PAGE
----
To the beachcomber with a flair for romanticism, the most exciting find he may make is a Holy Ghost shell, more frequently called the sand dollar. To many, the cryptic markings on the shell of this relative of the starfish, sea cucumber and the sea urchin symbolize the birth, crucifixion and resurrection of Christ (not an earlier version of The Da Vinci Code).
On the top of the shell is what some say is an outline of an Easter lily. At the lilys center is a five-pointed star that represents the star of Bethlehem. The five narrow openings signify the four nail holes and the spear wound Christ suffered at the crucifixion. When a sand dollar is broken, out will come five small bodies, supposedly having the shapes of doves. Some may say the bodies represent the angels that sang to the shepherds on the first Christmas morning.
All of this may be the reasons why jewelers and gift shop proprietors have turned untold numbers of sand dollars into paper dollars. They harden the shell, paint or tint it, electroplate it, or just give it a coat of clear lacquer, and sell it on a chain as a necklace or as earrings.
For snowbirds and others in the area who may have collected Holy Ghost shells from southern beaches, the following is presented as a guide as to how to prepare them: Sand dollars may be prepared easily to be displayed as souvenirs or as jewelry. The animals shell must be thoroughly dried, and the hair-like structures, which are actually tube feet used for locomotion, will fall off. The shell should be bleached in a mixture of three-fourths water and a quarter chlorine bleach, and then hardened. An excellent hardening agent may be formulated by mixing one part of Elmers Glue with two parts of water. Experienced shell collectors have found this mixture to be just as effective as commercial hardeners and much less expensive. The bleaching process is essential because if you attempt to go from drying to the hardening step, the specimen will darken, giving it a blotched, unattractive appearance.
Jewelers offer a variety of clasps, with which you can attach your sand dollar to a chain. With an eye to cutting expenses, you may remove a clasp from a piece of jewelry no longer in vogue. The clasp may be attached to the shell with any type of epoxy cement before any final coatings are applied. One of the easiest coatings is liquid plastic. This gives the shell a protective, high-gloss finish. If you wish to dye your gem of the sea before coating it, experiment with various tints and stains until you find the right combination. The sand dollars porous shell readily absorbs any liquid. I have found food dyes and even mercurochrome produce good results. In addition to being a nice display item, the Holy Ghost shell is guaranteed to be an effective ice breaker in getting a conversation started.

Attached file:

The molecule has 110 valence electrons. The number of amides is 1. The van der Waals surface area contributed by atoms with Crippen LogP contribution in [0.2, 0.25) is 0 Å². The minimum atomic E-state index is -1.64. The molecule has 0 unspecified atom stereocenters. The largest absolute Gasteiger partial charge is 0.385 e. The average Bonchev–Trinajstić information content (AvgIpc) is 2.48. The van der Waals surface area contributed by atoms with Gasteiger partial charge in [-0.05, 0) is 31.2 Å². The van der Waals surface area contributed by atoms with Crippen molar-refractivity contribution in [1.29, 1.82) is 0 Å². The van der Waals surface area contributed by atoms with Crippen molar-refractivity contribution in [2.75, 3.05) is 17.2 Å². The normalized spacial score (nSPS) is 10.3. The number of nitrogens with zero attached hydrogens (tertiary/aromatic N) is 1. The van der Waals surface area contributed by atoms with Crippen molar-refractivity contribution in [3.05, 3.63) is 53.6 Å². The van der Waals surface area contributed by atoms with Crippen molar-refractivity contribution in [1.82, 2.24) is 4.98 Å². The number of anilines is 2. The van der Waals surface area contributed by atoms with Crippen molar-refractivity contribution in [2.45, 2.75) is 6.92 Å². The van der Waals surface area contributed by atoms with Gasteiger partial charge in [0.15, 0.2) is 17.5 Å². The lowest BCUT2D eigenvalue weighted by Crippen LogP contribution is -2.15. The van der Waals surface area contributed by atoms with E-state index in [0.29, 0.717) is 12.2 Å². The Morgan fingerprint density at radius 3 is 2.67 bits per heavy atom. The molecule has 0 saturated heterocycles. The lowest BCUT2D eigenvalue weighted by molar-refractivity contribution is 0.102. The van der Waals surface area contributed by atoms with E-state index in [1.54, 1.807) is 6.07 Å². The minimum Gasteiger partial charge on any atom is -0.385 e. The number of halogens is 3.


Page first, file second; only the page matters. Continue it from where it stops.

Sand dollars inhabit relatively warm seas and are quite plentiful on beaches of the Gulf of Mexico and Florida. They are the least expensive souvenirs to be found in gift and shell shops along the Gulf, but they are much more expensive in shops away from the seashore.
The animals live half buried in the sandy bottom but are capable of slow movement with the aid of thousands of so-called tube feet, which are hydraulically operated by an internal water vascular system. Alive, the sand dollar is a dull, light green, and the numerous tube feet projecting from the shell gives the impression the animal needs a shave. When dead ones are found washed upon the beach, they are usually light in color due to the bleaching action of the sun.
As unlikely as it may seem, sand dollars and their kin are the most advanced of all invertebrate animals (animals without backbones). Their early developmental stages strongly suggest to zoologists that they are closely related to vertebrate animals (with backbones), such as fish, amphibians, reptiles, birds and mammals, and many biologists believe they may, in fact, be the evolutionary ancestor of all higher animals.
Some may believe the religious interpretation of the markings on the Holy Ghost shell is a cryptic message denoting their importance in the world of life.
Who knows for sure, one way or the other?
Dr. Robert Hedeen is a former resident of Marylands eastern shore and resided in the Chicago area from 1960 to 1971. He is a retired professor emeritus of biological sciences in the University of Maryland system. He has published more than 30 scientific papers, has written numerous magazine articles, and is the author of two books on the natural history of the Chesapeake Bay.
Editors note: A portion of Dr. Robert A. Hedeens May 3-9, 2006, article, The beauty and intrigue of the willow, was inadvertantly deleted, changing the meaning of a paragraph in the article. The paragraph should have read as follows:
There are about 350 different species of willows worldwide, all members of the family Salicaceae, genus Salix; scientific names given to this group of plants by the Swedish naturalist Linneaeus almost 500 years ago. About 25 species of willows are found in cooler, moist zones of North America. Some willows may reach a height of 50 feet, but those in the arctic, such as the dwarf willow, are quite small, reaching a height of only a few inches, though spreading profusely along the ground.
The Rock River Times regrets the error.
From the May 10-16, 2006, issue